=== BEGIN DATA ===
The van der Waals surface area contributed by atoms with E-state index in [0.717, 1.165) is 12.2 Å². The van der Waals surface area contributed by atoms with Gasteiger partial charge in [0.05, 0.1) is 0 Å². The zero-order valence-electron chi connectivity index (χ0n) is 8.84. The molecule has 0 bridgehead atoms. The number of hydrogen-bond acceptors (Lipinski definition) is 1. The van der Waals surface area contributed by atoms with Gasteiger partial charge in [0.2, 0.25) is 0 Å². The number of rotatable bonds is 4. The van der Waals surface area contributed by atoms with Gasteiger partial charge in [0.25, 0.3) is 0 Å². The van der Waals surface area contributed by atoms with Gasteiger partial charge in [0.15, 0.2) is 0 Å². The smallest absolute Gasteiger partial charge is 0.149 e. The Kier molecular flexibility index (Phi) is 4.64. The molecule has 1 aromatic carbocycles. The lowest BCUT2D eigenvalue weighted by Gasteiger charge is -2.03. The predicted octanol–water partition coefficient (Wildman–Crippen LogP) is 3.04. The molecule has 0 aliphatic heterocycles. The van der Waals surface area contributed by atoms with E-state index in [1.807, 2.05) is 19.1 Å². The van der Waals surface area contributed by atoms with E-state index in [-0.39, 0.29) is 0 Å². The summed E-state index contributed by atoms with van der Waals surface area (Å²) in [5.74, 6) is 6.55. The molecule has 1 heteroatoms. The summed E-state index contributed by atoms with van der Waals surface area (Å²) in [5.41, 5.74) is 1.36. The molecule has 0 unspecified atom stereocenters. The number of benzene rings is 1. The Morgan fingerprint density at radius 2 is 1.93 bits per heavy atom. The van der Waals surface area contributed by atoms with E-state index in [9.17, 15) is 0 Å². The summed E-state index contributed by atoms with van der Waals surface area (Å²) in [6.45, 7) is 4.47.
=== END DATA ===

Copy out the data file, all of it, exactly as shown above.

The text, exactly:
The van der Waals surface area contributed by atoms with E-state index in [0.717, 1.165) is 12.2 Å². The van der Waals surface area contributed by atoms with Gasteiger partial charge in [0.05, 0.1) is 0 Å². The zero-order valence-electron chi connectivity index (χ0n) is 8.84. The molecule has 0 bridgehead atoms. The number of hydrogen-bond acceptors (Lipinski definition) is 1. The van der Waals surface area contributed by atoms with Gasteiger partial charge in [0.2, 0.25) is 0 Å². The number of rotatable bonds is 4. The van der Waals surface area contributed by atoms with Gasteiger partial charge in [0.25, 0.3) is 0 Å². The van der Waals surface area contributed by atoms with Gasteiger partial charge in [0.15, 0.2) is 0 Å². The smallest absolute Gasteiger partial charge is 0.149 e. The Kier molecular flexibility index (Phi) is 4.64. The molecule has 1 aromatic carbocycles. The lowest BCUT2D eigenvalue weighted by Gasteiger charge is -2.03. The predicted octanol–water partition coefficient (Wildman–Crippen LogP) is 3.04. The molecule has 0 aliphatic heterocycles. The van der Waals surface area contributed by atoms with E-state index in [1.807, 2.05) is 19.1 Å². The van der Waals surface area contributed by atoms with E-state index in [-0.39, 0.29) is 0 Å². The summed E-state index contributed by atoms with van der Waals surface area (Å²) in [5.74, 6) is 6.55. The molecule has 1 heteroatoms. The summed E-state index contributed by atoms with van der Waals surface area (Å²) in [5.41, 5.74) is 1.36. The molecule has 0 unspecified atom stereocenters. The number of benzene rings is 1. The Morgan fingerprint density at radius 2 is 1.93 bits per heavy atom. The van der Waals surface area contributed by atoms with E-state index in [9.17, 15) is 0 Å². The summed E-state index contributed by atoms with van der Waals surface area (Å²) in [6.45, 7) is 4.47.